TEHRAN — On the eve of a landmark trip to attend the UN General Assembly, Iran’s president offered on Sunday his most expansive vision that a deal to settle the impasse over Tehran’s nuclear program could open doors for greater cooperation on regional flash points such as the Syrian civil war.
The linking of Middle East affairs and broad-stroke rhetoric by Hasan Rouhani served as something of a final sales pitch to President Obama ahead of the UN gathering, where Rouhani hopes to garner pledges from Western envoys to restart stalled nuclear negotiations as a way to ease painful economic sanctions.
Rouhani also must try to sell his policies of outreach to skeptical Iranian hard-liners, including the powerful Revolutionary Guard.
Failure to return from New York with some progress — either pledges to revive nuclear talks or hints that the United States and its allies may consider relaxing sanctions — could increase pressures on Supreme Leader Ayatollah Ali Khomenei to withdraw his apparent backing for Rouhani’s overtures with Washington. It adds up to a high-stakes week ahead for Rouhani in his first gathering with Western leaders since his inauguration last month.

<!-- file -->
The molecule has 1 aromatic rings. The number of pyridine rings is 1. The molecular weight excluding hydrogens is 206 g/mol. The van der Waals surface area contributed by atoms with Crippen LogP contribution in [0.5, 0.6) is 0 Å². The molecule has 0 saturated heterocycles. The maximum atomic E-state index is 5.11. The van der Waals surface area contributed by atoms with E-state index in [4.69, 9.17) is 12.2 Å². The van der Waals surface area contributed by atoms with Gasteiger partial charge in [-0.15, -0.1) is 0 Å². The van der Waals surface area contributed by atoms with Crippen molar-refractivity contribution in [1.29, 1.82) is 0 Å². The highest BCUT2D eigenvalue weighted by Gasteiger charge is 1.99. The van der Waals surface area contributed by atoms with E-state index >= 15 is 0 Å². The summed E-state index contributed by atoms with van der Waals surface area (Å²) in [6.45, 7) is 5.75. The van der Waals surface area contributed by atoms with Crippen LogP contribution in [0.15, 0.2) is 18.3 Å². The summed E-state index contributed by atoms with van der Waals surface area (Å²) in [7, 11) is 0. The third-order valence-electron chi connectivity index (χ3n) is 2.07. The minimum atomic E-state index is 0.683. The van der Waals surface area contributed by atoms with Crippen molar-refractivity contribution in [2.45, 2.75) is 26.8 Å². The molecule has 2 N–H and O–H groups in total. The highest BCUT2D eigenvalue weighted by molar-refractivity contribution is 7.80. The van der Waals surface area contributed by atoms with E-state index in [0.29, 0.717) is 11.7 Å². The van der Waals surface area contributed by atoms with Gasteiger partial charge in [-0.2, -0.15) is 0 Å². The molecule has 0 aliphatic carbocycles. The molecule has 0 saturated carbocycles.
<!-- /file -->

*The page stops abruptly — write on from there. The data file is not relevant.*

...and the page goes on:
While his effort to open new diplomatic space is genuine, it’s unclear where it could find footholds. Obama has exchanged letters with Rouhani and said he would welcome groundbreaking direct talks after a nearly 35-year diplomatic estrangement. But Washington previously has rejected offering a major rollback in sanctions — Rouhani’s main goal — as a way to push ahead nuclear talks.
Rouhani and Obama are scheduled to speak within hours of each other Tuesday at the General Assembly’s annual meeting, setting up the possibility of the first face-to-face exchange between US and Iranian leaders since shortly after Iran’s 1979 Islamic Revolution.
“The Iranian nation is ready to talk and negotiate with the West, provided that there are no preconditions, the talks are on equal terms, and there is mutual respect. [The West] should not consider only its own interests. Mutual interests should be considered,’’ Rouhani said Sunday.
He added that if Western countries acknowledge Iran’s “rights” — a reference that includes the contentious issue of uranium enrichment — it would be a path toward mutual ‘‘cooperation, logic, peace, and friendship.’’